My grandfather was an eye, ear, nose, and throat physician in Oxford, Mississippi, where we lived before the medical school move to Jackson. At about age 4 or 5 years, I would go to his office and watch him see patients. I remember him cleaning somebody's glass eye once. So being a young child, of course I tried to figure out how I could get that thing out. It was a little painful.

A Dash of Divinity

Ohman: I am glad you did not succeed. What did your mother do?

Guyton: My mother was a unique and special person. Her father was dean of the Yale Divinity School for 27 years. In his retirement, when he was 65 years old, he was chair of the Committee for the National Council of Churches, which wrote the revised standard version of the Bible. When we were growing up and on vacation in Sunapee, New Hampshire, we would hear my grandfather and grandmother discussing at the lunch table what word should be used in a certain part of the Bible. There were fairly heavy academics, maybe even stronger on my mother's side than on my father's side.

Ohman: Medicine and divinity is a very unique combination. Did any of the children get the ability to preach—that is to say, to speak with a certain level of conviction?

Guyton: I think that penetrated all of us in our public speaking. My father's writing has also been passed along. Johnny, the brother younger than me, has embraced that activity in particular.

Ohman: Let's have a quick run-through. What areas of medicine are your siblings in?

Guyton: David is an ophthalmologist at Johns Hopkins Wilmer Eye Institute in squint and strabismus surgery, operating on those little tiny eye muscles. John is at Duke. Steve is a cardiac surgeon in Seattle. Cathy is an internist in Pittsburgh and married to a radiation oncologist. Jeanie, a rheumatologist, moved back to Oxford, Mississippi, and is married to the most interesting spouse of all, who is a history professor at the University of Mississippi. He is the one that we all prefer to talk to when we get together. Douglas is an anesthesiologist. Jimmy, another orthopedic surgeon, is at the Campbell Clinic in Memphis. Tom is an anesthesiologist in Memphis. Greg is a foot and ankle surgeon in Baltimore, Maryland.

Ohman: It's fascinating that most of the areas are very grounded in physiology.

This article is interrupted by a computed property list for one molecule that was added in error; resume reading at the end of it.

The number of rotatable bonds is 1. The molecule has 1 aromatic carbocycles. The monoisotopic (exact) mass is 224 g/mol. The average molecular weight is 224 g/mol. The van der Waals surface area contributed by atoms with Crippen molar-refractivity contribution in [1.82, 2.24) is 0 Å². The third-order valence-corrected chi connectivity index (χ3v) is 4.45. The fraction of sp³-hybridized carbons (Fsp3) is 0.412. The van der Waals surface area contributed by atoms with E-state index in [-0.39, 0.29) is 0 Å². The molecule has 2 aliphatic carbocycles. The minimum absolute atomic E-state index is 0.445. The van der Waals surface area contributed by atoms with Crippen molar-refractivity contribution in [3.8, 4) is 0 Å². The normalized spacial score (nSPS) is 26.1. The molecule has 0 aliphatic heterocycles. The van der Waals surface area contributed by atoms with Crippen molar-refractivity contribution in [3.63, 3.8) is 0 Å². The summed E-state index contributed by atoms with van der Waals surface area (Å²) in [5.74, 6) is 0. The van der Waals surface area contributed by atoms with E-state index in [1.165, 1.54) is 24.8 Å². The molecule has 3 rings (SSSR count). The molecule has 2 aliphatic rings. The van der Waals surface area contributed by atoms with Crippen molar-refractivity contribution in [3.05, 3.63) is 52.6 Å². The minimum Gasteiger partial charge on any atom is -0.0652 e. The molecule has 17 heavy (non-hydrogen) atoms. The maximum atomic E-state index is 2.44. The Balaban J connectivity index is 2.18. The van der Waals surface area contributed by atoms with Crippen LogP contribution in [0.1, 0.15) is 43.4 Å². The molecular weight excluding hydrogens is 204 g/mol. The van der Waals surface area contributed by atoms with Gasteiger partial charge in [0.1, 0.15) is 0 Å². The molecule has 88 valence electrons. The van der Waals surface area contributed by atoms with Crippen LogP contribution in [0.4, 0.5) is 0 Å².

Guyton: Yes. I think most of us used Daddy's textbook in medical school. The physiology professors wanted me to use the Patton textbook or something else. They present five different ways that things might work in the body; my father's textbook presents one way and that was much more suitable for medical students. I studied my father's book.

Medical Education Started Early

Ohman: You finished high school in Mississippi. Where did you go next?

Guyton: Seven of the eight brothers went to the University of Mississippi. It was partly financial—it cost $115 per semester and we lived with my grandfather. That's one way that you send 10 children to college. My two sisters went to Radcliffe and my youngest brother went to Vanderbilt.

Looking back at his records from the Depression, he [physician grandfather] might be paid with a quart of stew or a couple of rabbits.

All eight brothers went to Harvard Medical School. Cathy went to Miami for a PhD-to-MD program, and Jeanie went to Duke.

Ohman: That is an incredible pedigree there. Did you feel pressure to go into medicine or was it purely spontaneous that you all had this gift for the field?

Guyton: I was captured by it very early with going to my grandfather's office. I would see how patients revered him and sometimes waited 6-7 hours to see him. I saw how he treated all people, black and white, the same. Looking back at his records from the Depression, he might be paid with a quart of stew or a couple of rabbits. I thought it was really neat.

I think I got captured by surgery because, growing up, we all worked in our father's shop. My father invented a number of medical instruments. In the summer we would work from 8 AM to noon producing medical instruments that he sold for measuring the arteriovenous oxygen difference. Some of his machines were used in the early astronauts to measure their continuous cardiac output as they did various things. We, as his children, actually built those in the shop.